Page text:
William R. Pritchard Veterinary Medical Teaching Hospital

OFA Canine Thyroid Registry

7748 - Canine Thyroid Registry Panel (Free T4, TSH, TGAA) - $82/sample*
7747 - Canine Thyroid Registry Panel (Free T4, TSH, TGAA) - $57/sample* for greater than 5 sample submission
*Prices subject to change without notice. Updated 7/1/2014

Submission Forms

UC Davis Canine Thyroid Registry Submission Form (Confidential) (fillable PDF)
Orthopedic Foundation for Animals - Application for Thyroid Database (fillable PDF)

General Instructions

Collect blood in a plain glass or plastic tube (no anticoagulants). Allow the sample to clot at room temperature for about 30 minutes then centrifuge. Remove the serum from the tube and place at least 2 mL in a plain plastic tube, labeled with owner’s name and animal ID.

Ship samples FedEx overnight with cold pack in a Styrofoam box with ice packs, Monday-Thursday only. Do not send via USPS (United States Postal Service). Samples in transit less than 48 hours are acceptable if received cool with ice packs.

● Samples received more than 48 hours in transit must be 60°F or lower, ICED to be accepted.
● Non serum samples cannot be accepted.
● Hemolyzed or lipemic serum is not recommended.
● Test results will be sent by fax or mail only to the submitting veterinarian and the OFA.
● Results are not available by telephone due to confidentiality.

Enclose a VMTH Canine Thyroid Registry submission form (PDF) and an OFA application form (PDF)  along with 2 checks: one payable to “OFA” for inclusion in the Thyroid Database and the other payable to “VMTH” to cover the cost of laboratory testing. Submissions without a check payable to the VMTH will be charged to the referring clinic. Payment to OFA is required for processing.

Mailing address: UC Davis VMTH, Central Laboratory Receiving, Room 1033, 1 Garrod Drive, Davis, CA 95616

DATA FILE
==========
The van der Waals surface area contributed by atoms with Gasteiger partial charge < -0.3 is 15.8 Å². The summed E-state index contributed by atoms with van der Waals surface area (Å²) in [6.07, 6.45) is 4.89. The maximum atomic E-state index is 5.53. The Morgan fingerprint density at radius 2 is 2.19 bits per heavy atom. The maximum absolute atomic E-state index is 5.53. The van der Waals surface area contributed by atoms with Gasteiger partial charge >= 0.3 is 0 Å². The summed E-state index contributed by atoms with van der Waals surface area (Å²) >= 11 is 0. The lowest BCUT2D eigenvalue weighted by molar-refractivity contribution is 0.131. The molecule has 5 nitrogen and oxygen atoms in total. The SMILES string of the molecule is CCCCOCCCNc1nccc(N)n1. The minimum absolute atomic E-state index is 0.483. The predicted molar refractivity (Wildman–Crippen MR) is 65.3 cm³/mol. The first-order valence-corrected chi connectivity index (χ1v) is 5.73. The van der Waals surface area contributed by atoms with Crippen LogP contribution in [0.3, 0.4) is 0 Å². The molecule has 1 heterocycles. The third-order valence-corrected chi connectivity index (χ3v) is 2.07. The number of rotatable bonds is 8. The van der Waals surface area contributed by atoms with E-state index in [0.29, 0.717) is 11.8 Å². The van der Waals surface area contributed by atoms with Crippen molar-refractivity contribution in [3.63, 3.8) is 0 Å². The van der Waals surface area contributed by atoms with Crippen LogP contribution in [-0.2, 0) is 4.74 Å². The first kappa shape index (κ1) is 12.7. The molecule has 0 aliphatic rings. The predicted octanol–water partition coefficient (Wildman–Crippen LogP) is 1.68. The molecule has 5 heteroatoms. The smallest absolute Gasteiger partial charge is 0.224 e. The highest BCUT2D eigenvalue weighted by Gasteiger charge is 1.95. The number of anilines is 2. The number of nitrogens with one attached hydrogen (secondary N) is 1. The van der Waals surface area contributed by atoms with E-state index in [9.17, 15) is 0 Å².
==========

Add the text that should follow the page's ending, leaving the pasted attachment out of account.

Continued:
General Thyroid Information

Autoimmune thyroiditis is the most common cause of primary hypothyroidism in dogs. The disease has variable onset, but tends to clinically manifest itself at 2 to 5 years of age. Dogs may be clinically normal for years, only to become hypothyroid at a later date. The marker for autoimmune thyroiditis, thyroglobulin autoantibody formation, usually occurs prior to the occurrence of clinical signs. Therefore, periodic retesting is recommended.

The majority of dogs that develop autoantibodies have them by 3 to 4 years of age. Development of autoantibodies to any time in the dog’s life is an indication that the dog, most likely, has the genetic form of the disease. Using today's technology only a small fraction of false positive tests occur.

As a result of the variable onset of the presence of autoantibodies, periodic testing will be necessary. Dogs that are negative at 1 year of age may become positive at 6 years of age. Dogs should be tested every year or two in order to be certain they have not developed the condition. Since the majority of affected dogs will have autoantibodies by 4 years of age annual testing for the first 4 years is recommended. After that, testing every other year should suffice. Unfortunately, a negative at any one time will not guarantee that the dog will not develop thyroiditis.

Breeders in determining which dogs are best for their breeding program can use the registry data. Knowing the status of the dog and the status of the dogs lineage, breeders and genetic counselors can decide which matings are most appropriate for reducing the incidence of autoimmune thyroiditis in the offspring.

OFA Thyroid Registry Information (PDF)